On a 2015 trip, a Wakonda Club group played four rounds: two at The Prairie Club in Valentine, Nebraska, and then two at Dismal River — 90 minutes south — outside Mullen, Nebraska.
Both facilities have nationally-recognized courses and excellent lodging options to boot, making the trip’s value only increase as it progresses. Members are getting to play golf on great layouts, stay on-site, and aren’t even too far from home.
“Driving trips are easier to organize, typically shorter and cheaper and can open the traveler pool to more members,” says Krueger. “It’s obviously going to be a closer destination, so I’m much more likely to arrange the trip myself directly with the resorts.
“I also try to keep them under $500 for the short, single-night trips and under $2,000 for the multi-day driving trips.”
Krueger also has brought members to Pinehurst Resort, making sure to time the getaway right to get the most he can out of the trip. In a five-day trip, four days are dedicated to golf — members end up playing 108 holes total, including a trip around the vaunted No. 2 course, and stay at the famous Carolina Hotel. A bevy of amenities from breakfast buffets to unlimited use of the practice facility is also included, all for just over $1,500 per person.
The price point may be a little higher for a Pinehurst trip than a multi-day trip to Nebraska, but the idea remains the same: providing a rotation of options leads to the ultimate value for your customers or members.
One person that knows how to capitalize on value is Kevin McKinley, the PGA Director of Golf at Treetops Resort in Gaylord, Michigan, and the 2017 Patriot Award recipient. He sees Northern Michigan golf as a destination that can rival anything in the world, and at a great price.
With a limited window during the year on when the five courses — four outstanding 18-hole layouts and the renowned “Threetops” par-3 track — are open, McKinley identifies when and where he can create value for guests seeking all different types of experiences at Treetops.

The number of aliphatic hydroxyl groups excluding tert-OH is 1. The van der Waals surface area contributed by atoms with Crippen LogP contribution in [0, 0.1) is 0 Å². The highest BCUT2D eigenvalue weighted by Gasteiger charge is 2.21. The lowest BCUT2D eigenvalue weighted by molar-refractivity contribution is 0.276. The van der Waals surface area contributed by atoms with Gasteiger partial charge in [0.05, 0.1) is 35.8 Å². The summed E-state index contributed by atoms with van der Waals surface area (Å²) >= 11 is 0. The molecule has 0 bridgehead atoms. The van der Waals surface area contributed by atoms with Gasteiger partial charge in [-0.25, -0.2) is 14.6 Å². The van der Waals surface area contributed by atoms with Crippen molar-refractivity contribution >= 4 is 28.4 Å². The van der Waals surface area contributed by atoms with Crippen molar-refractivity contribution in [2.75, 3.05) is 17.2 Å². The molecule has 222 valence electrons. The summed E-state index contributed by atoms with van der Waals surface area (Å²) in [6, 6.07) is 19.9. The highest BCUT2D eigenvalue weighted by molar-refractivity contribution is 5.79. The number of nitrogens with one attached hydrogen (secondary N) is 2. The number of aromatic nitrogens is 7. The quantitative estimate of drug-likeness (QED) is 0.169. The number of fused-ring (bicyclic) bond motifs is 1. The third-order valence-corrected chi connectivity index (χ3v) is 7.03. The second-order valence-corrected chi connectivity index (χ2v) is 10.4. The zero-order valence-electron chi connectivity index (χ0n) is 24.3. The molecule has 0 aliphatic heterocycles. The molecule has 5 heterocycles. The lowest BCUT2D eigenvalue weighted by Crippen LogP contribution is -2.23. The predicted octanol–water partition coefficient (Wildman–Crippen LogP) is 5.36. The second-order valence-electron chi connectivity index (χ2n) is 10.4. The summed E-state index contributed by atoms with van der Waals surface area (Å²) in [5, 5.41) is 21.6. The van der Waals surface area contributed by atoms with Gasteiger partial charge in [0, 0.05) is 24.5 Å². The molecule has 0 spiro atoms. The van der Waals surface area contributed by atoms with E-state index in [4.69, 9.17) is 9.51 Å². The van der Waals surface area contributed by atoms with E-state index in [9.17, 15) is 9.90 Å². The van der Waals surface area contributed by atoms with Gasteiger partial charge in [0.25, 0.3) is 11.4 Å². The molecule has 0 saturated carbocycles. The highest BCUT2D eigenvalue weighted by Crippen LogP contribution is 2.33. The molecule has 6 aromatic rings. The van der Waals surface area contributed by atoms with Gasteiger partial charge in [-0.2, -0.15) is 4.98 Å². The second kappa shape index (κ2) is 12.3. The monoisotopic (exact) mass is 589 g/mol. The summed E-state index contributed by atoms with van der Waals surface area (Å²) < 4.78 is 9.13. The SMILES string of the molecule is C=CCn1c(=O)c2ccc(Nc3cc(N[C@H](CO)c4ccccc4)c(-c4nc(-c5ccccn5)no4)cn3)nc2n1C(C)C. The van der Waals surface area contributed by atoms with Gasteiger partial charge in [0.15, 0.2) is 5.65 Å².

“We know when we’re busy, and we know when we’re not,” says McKinley. “That allows us to give different options to PGA Professionals and their guests who are looking to do anything from an overnight trip, to something longer. If they’re flexible, we will always have something that fits their needs.”
The staff at Treetops taps into a large database, Facebook page insights and much more to target how and when to promote the facility.
They’re also apart of two marketing co-ops, the Gaylord Golf Mecca and America’s Summer Golf Capital, that elevates the facility and its value as a destination.
“We’ve tried to hone in on what we can offer, when we can offer it, and what gets people in our doors,” says McKinley. “We’re always trying to find ways to add more value throughout the year, whether it’s including range balls at our practice facility — which is a great place to warmup — or a daily clinic every day at 2:30 p.m. We feel very strongly about all five courses, but those little add-ons here and there can make a big difference.”
In other words, courses are recognizing that golf travel comes in many different formats, and they’re ready and willing to help you as much as possible.
“When it comes to these value trips, we want to let you let go,” adds McKinley. “These are great opportunities to get to know your members or customers — folks that have an impact on your facility. We take a lot of pride in helping to plan out the details. Scorecards, golf car signs, tee prizes, itineraries, the list goes on. We’re there to provide value to you, the trip organizer.”
So, when diving into upcoming golf travel plans, don’t forget that some of the best destinations may be right under your nose. Sure, it’s not your typical overseas or cross-country trip, but when it comes down to it, golfers are looking for an experience more than anything. Value-based golf trips are your ticket to providing that experience.